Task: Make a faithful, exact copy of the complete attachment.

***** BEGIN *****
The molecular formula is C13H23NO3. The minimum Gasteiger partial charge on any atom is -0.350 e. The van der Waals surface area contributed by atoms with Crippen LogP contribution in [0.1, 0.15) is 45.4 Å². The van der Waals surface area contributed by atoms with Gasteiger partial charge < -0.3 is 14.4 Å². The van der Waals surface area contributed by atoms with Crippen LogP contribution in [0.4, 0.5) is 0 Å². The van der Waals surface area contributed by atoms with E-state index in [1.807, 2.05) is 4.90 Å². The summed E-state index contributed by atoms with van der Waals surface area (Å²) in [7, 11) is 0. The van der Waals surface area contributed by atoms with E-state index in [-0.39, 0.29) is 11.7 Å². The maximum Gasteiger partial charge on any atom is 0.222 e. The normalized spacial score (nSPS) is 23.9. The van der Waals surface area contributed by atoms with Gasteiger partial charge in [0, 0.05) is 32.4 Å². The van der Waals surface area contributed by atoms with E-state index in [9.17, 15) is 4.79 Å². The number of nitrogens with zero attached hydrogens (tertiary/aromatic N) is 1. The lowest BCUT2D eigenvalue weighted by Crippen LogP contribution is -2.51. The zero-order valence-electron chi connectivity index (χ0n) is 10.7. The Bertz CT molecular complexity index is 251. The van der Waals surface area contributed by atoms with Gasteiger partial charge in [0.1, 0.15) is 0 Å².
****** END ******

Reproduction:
The molecular formula is C13H23NO3. The minimum Gasteiger partial charge on any atom is -0.350 e. The van der Waals surface area contributed by atoms with Crippen LogP contribution in [0.1, 0.15) is 45.4 Å². The van der Waals surface area contributed by atoms with Gasteiger partial charge < -0.3 is 14.4 Å². The van der Waals surface area contributed by atoms with Crippen LogP contribution in [0.4, 0.5) is 0 Å². The van der Waals surface area contributed by atoms with E-state index in [1.807, 2.05) is 4.90 Å². The summed E-state index contributed by atoms with van der Waals surface area (Å²) in [7, 11) is 0. The van der Waals surface area contributed by atoms with E-state index in [-0.39, 0.29) is 11.7 Å². The maximum Gasteiger partial charge on any atom is 0.222 e. The normalized spacial score (nSPS) is 23.9. The van der Waals surface area contributed by atoms with Gasteiger partial charge in [0, 0.05) is 32.4 Å². The van der Waals surface area contributed by atoms with E-state index in [9.17, 15) is 4.79 Å². The number of nitrogens with zero attached hydrogens (tertiary/aromatic N) is 1. The lowest BCUT2D eigenvalue weighted by Crippen LogP contribution is -2.51. The zero-order valence-electron chi connectivity index (χ0n) is 10.7. The Bertz CT molecular complexity index is 251. The van der Waals surface area contributed by atoms with Gasteiger partial charge in [0.1, 0.15) is 0 Å².